How Much Does Basil Cost?
Basil, which originated in India, is a herb that has a strong yet sweet smell that can be found in many Asian, Thai, and Cambodian dishes. Common types of basil found on the market includes African Blue, Globe, Hoary and Lettuce Leaf.
How much is it?
- Certified organic fresh basil leaves can cost anywhere from $8 to $20 per pound. This basil can be found at various farmers markets or even specialty grocery stores. Non-organic basil can cost $5 to $12 per pound. farmersdaughterherbs.com, for example, sells their basil for $14 per pound, $8 per half-pound and $1.50 per ounce.
- For smaller amounts of basil, you will most likely pay between $0.50 and $2 per ounce. At Walmart, they sell 0.75 ounces for about $2.
- In a local grocery store, small spice containers filled with dried basil can cost $1 to $5 per 5 to 10-ounce bottle.
- For the stalks only, basil can cost $8 to $15, but if you want to purchase the leaves only, it can cost $13 to $18 per leaf. For a full plant that can be planted or used, the price will be in the $6 to $11 per plant range.
- Specialty herbs such as purple, African blue and cinnamon, can be close to 30 percent more, depending on the seller. Refer to our table below to see what prices we found.
|African Blue||A tall variety that can be found in floral arrangements. It has a scent similar to mint and peppers combined and will be found in meat and rice dishes.||$6 per four-inch potted plant.|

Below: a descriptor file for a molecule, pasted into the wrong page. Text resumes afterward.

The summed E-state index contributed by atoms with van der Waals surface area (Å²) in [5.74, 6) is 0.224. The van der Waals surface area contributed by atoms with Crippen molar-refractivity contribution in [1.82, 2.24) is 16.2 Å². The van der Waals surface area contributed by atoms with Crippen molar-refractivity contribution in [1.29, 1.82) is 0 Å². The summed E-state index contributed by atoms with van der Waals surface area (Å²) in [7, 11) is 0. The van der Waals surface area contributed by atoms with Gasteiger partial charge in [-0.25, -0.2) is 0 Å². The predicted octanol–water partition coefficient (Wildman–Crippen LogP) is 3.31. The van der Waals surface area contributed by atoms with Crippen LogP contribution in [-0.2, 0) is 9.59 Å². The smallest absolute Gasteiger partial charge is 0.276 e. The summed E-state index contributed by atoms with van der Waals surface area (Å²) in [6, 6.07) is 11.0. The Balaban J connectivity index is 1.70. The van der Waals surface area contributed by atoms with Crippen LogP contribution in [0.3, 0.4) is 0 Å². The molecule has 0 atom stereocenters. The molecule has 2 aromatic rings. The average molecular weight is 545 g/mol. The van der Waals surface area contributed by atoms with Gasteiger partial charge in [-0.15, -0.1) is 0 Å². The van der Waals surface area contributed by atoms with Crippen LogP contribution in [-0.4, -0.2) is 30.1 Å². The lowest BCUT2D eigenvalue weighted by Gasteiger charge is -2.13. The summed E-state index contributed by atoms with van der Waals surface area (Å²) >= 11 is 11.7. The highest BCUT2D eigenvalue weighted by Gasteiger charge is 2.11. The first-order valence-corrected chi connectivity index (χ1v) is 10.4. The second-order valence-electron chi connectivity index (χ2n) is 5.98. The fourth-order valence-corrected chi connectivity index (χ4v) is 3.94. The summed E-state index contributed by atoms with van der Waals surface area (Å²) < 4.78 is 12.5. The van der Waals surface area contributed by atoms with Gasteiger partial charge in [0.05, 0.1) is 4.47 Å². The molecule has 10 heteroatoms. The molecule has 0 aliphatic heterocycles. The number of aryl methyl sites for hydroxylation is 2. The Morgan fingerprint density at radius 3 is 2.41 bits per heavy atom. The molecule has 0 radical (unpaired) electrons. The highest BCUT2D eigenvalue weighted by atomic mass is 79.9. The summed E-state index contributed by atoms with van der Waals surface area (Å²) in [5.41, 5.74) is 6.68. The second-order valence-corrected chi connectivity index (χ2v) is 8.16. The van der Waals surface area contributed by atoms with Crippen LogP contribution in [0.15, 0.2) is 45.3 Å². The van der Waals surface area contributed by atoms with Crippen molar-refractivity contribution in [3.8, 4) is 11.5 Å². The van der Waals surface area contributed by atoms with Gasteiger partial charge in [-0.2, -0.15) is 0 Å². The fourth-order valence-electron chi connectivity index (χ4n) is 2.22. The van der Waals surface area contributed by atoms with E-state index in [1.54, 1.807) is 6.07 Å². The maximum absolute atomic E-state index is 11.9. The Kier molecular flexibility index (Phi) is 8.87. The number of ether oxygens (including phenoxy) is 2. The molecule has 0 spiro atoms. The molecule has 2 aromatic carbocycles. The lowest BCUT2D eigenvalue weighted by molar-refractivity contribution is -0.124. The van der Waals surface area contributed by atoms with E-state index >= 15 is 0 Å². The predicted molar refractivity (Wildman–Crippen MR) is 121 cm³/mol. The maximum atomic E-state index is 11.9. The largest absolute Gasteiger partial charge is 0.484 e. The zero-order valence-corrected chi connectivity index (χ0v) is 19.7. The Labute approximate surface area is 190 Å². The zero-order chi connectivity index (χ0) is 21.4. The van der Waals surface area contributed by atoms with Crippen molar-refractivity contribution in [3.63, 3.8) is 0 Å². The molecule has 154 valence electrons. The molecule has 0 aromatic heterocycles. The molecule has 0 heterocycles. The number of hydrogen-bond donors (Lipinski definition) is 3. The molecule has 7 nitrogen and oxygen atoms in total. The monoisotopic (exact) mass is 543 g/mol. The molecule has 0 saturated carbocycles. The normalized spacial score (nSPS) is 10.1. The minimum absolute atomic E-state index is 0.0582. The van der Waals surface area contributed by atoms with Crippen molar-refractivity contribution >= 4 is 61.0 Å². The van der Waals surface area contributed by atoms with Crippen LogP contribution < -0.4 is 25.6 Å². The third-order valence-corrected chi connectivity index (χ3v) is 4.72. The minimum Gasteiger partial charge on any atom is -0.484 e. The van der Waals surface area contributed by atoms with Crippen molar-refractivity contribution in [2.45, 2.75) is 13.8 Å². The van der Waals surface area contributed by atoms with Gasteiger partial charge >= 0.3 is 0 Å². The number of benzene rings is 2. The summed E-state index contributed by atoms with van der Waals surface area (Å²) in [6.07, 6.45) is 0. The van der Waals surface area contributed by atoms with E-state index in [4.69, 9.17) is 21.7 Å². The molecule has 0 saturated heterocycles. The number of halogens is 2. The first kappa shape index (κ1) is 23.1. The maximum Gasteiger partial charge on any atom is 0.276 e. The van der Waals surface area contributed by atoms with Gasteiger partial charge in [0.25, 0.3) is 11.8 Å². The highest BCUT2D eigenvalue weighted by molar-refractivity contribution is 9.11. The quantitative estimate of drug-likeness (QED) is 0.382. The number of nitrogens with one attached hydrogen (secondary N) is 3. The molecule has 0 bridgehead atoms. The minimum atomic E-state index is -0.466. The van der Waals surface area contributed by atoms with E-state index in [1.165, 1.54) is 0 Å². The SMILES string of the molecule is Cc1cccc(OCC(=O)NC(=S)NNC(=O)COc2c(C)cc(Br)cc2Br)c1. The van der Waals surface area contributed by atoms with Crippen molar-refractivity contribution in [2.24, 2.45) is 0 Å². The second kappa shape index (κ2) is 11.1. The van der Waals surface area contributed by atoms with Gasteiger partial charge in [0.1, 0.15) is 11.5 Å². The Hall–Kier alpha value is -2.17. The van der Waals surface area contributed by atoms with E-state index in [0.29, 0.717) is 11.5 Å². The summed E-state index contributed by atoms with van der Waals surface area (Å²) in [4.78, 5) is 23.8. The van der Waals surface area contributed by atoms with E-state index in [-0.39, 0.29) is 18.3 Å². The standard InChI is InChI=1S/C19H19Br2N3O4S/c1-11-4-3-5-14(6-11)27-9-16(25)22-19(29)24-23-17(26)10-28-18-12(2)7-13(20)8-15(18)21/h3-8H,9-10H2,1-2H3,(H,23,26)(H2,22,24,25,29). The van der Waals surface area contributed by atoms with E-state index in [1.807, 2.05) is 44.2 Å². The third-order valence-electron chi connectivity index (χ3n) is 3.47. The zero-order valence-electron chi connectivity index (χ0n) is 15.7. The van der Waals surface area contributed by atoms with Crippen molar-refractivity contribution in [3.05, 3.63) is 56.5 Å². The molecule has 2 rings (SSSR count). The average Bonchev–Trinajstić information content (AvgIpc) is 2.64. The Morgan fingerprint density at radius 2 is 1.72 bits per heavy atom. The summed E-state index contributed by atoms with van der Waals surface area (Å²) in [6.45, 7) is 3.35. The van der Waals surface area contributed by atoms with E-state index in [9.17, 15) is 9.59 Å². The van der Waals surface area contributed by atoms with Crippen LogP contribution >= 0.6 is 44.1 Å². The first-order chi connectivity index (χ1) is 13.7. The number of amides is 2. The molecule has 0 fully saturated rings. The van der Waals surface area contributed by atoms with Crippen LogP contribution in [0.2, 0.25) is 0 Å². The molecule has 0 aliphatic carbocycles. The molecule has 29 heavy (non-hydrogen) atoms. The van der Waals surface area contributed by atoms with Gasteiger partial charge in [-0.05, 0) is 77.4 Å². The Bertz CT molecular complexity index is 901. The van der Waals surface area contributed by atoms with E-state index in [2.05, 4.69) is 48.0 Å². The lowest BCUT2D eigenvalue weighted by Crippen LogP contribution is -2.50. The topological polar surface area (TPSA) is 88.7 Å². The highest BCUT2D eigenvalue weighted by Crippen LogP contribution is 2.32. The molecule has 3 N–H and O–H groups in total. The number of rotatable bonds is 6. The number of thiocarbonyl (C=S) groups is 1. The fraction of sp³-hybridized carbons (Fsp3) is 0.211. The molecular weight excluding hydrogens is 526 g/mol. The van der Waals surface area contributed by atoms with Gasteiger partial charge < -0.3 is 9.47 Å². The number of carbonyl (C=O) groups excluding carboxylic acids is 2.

|Cardinal||Identified by its red leaves, this basil has a stronger spicy scent and will be used in vinegars and oil.||$6 per four-inch potted plant.|
|Cinnamon||Has a milder flavor and can pair well with some fruits. It can often be found in noodle salads and with fried rice.||$2 per ounce|
|Genovese||Italian basil with extra large leaves and is used for pestos and other Italian dishes. It will be much sweeter than the basic.||$5.95 per plant or $5 per 400 seeds|
|Greek||One of the smallest basil varieties used in salads and meat dishes.||$5.95 per plant or $5 per 400 seeds|
|Green Ruffles||Has curled leaves and a milder flavor||$4 per 100 seeds or $5 per bunch|
|Holy||Spicy, sweet and highly fragrant, this basil is often used in meat curries.||$7 to $9 per four ounces|
|Lemon||Filled with a lemon aroma and can be used with grilled vegetables, teas and poultry.||$2 per average bundle|
|Lettuce||Works great in salads and lettuce wraps, offering a milder flavor.||$3.50 per bunch|
|Lime||Offers a sweet, mild and citrus-y flavor.||$3 per bunch|
|Purple||Not as sweet as most but will be highly aromatic. Can be steeped in vinegar or used as a garnish to add color.||$3 per 3-ounce bag|
|Sweet||The most common variety that's popular in salads. It will have a medium green color with a cup-shaped leaf.||$5 per pound|
|Thai sweet||Dark pointed leaves with a spicy licorice-like flavor. It can keep its flavor at higher cooking temperatures when compared to other varieties.||$15 per pound or $3 to $4 per bunch at local markets|
Tips to know:
- Basil works great with other food such as olive and garlic.
- The leaves are going to be the best part of the plant. While the smaller stems can add flavor, they can tend to be a tad bitter compared to the rest of the plant.
- The creamy white flower in the middle of the plant is edible. Instead of throwing it out, look for some recipes that use it.
- To get the most flavor out of basil, consider using it right at the end of the cooking process. The longer you wait to put it in, the more flavor you’re going to get out of it.
Best-selling basil online
Fresh basil vs dried basil